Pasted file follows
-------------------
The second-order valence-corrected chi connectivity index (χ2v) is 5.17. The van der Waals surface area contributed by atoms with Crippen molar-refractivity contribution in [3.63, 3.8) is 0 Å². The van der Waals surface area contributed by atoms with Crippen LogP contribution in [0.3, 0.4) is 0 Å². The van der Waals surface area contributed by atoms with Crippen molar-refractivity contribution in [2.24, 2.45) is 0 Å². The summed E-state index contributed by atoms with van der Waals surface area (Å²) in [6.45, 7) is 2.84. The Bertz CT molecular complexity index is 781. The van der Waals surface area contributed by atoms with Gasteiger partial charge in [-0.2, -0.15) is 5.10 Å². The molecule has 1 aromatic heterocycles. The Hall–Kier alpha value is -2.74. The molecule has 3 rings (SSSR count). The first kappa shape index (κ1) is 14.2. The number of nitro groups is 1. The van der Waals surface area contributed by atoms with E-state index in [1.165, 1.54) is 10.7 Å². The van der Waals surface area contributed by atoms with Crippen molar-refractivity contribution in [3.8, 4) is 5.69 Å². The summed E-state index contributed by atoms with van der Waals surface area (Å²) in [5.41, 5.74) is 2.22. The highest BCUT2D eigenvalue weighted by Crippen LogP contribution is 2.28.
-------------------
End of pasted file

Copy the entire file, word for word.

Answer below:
The second-order valence-corrected chi connectivity index (χ2v) is 5.17. The van der Waals surface area contributed by atoms with Crippen molar-refractivity contribution in [3.63, 3.8) is 0 Å². The van der Waals surface area contributed by atoms with Crippen LogP contribution in [0.3, 0.4) is 0 Å². The van der Waals surface area contributed by atoms with Crippen molar-refractivity contribution in [2.24, 2.45) is 0 Å². The summed E-state index contributed by atoms with van der Waals surface area (Å²) in [6.45, 7) is 2.84. The Bertz CT molecular complexity index is 781. The van der Waals surface area contributed by atoms with Gasteiger partial charge in [-0.2, -0.15) is 5.10 Å². The molecule has 1 aromatic heterocycles. The Hall–Kier alpha value is -2.74. The molecule has 3 rings (SSSR count). The first kappa shape index (κ1) is 14.2. The number of nitro groups is 1. The van der Waals surface area contributed by atoms with E-state index in [1.165, 1.54) is 10.7 Å². The van der Waals surface area contributed by atoms with Crippen molar-refractivity contribution in [3.8, 4) is 5.69 Å². The summed E-state index contributed by atoms with van der Waals surface area (Å²) in [5.41, 5.74) is 2.22. The highest BCUT2D eigenvalue weighted by Crippen LogP contribution is 2.28.